I tried out episodic stories online a few years back and decided to try that out on public domain stories. One story I tried it on was The Lost World by Arthur Conan Doyle—the story on which Jurassic part was later based. It is pretty interesting to read the story after seeing the movie. The filmmakers did lift a lot of ideas from the original story. But I digress.
When The Lost World came out, novels were often first serialized in newspapers before they were published in book form. And because writing works best in a newspaper if accompanied by images, and because they hadn’t figured out how to reproduce photos well in offset print yet, they would often commission black and white art. This, they knew how to reproduce well in print. They asked artists who were trained professional painters, and the results, naturally, looked like the illustrations were painted with a pen.
The illustrations were gorgeous.
I went in search of the pen and ink drawings that came with The Lost World. Joseph Clement Coll made them. If you haven’t checked out his work, you should, but you should see it in print. The thin lines don’t reproduce as well digitally.
The only ones I could find were scans from newspaper prints. Print technology was awful back then. Thin lines disappeared. Thicker lines blended into black areas. The newspaper prints weren’t that good. On top of that, the illustrations were scanned at a relatively low resolution. The print version of the line art was terrible.
I decided to re-ink these illustrations digitally in ProCreate on my iPad. And it blew my mind.
This is a challenge you should try if you have a favorite artist who works in pen or brush and black ink: print it out enlargened and in a soft blue if possible, and then re-ink it yourself. Or do it digitally as I did. You will learn a ton by doing that. I got to figure out how Joseph Clement Coll draws. His line is lively and very hard to copy. But! You can copy his approach, which is laying down parallel lines until he gets the right texture and tone. I found I had to “plug holes” so to speak—little white spots left between lines—not to get unwanted textures. This informs how I still hatch today if I use hatching. I don’t do cross-hatching as much anymore, at least not by default.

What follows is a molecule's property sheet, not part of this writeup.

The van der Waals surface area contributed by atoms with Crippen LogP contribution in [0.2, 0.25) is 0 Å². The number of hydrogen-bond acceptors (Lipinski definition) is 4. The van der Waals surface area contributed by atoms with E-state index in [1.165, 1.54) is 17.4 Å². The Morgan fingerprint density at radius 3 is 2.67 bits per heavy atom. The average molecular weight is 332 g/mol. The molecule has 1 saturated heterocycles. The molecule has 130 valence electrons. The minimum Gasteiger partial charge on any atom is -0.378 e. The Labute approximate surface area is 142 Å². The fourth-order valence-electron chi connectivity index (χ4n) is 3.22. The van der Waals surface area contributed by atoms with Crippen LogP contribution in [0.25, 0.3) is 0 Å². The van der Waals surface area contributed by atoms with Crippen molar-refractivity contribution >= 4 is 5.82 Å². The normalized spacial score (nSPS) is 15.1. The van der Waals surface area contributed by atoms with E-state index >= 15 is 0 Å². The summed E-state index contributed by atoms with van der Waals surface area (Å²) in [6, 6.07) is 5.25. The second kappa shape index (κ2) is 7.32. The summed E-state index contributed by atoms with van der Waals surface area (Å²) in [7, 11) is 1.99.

You can learn a lot by copying the masters.
I re-inked almost all of the illustrations Joseph Clement Coll made for The Lost World. You can see a few of the results here.
Why don’t you try this out yourself? Take a pen or brush and ink illustration, print it out in very light gray, or in blue so you can remove it digitally later. Try to print it as large as is comfortable for you. You can take a smaller illustration and print it on regular printer paper, or you can go to a printing shop to print it out on a larger sheet of paper. Try to blow up the original to at least twice its size. You get to work more precisely if you work larger.
Alternatively, you can also do this challenge digitally like I did for the illustrations here. Working digital, you can zoom in and out and work in different layers and erase inks which makes things easier while you still learn all you can from the experience.
What you are going for is not an exact copy. Rather, you want to learn about the thought processes that went into making the piece, so that you can take it with you to your own work. You want to copy the way they thought while making the piece instead of copying each line exactly.
This is mostly meant for practice. You can share the result—as I did here— if the originals are now in the public domain. Otherwise, you need to ask the original artist for permission.
Always, at the very least, credit the original artist. If you pretend you made it, that is plagiarism.
Choose art you find stunning, and enjoy!
I wrote something about how to learn by copying master artists .
I have an article on the benefits of taking books with reference images to copy from while on holiday.
Ergojosh has a great YouTube video about the benefits of copying great artists and how you learn about their thought processes by trying to recreate their works.
Next article: Fiction And Immortality
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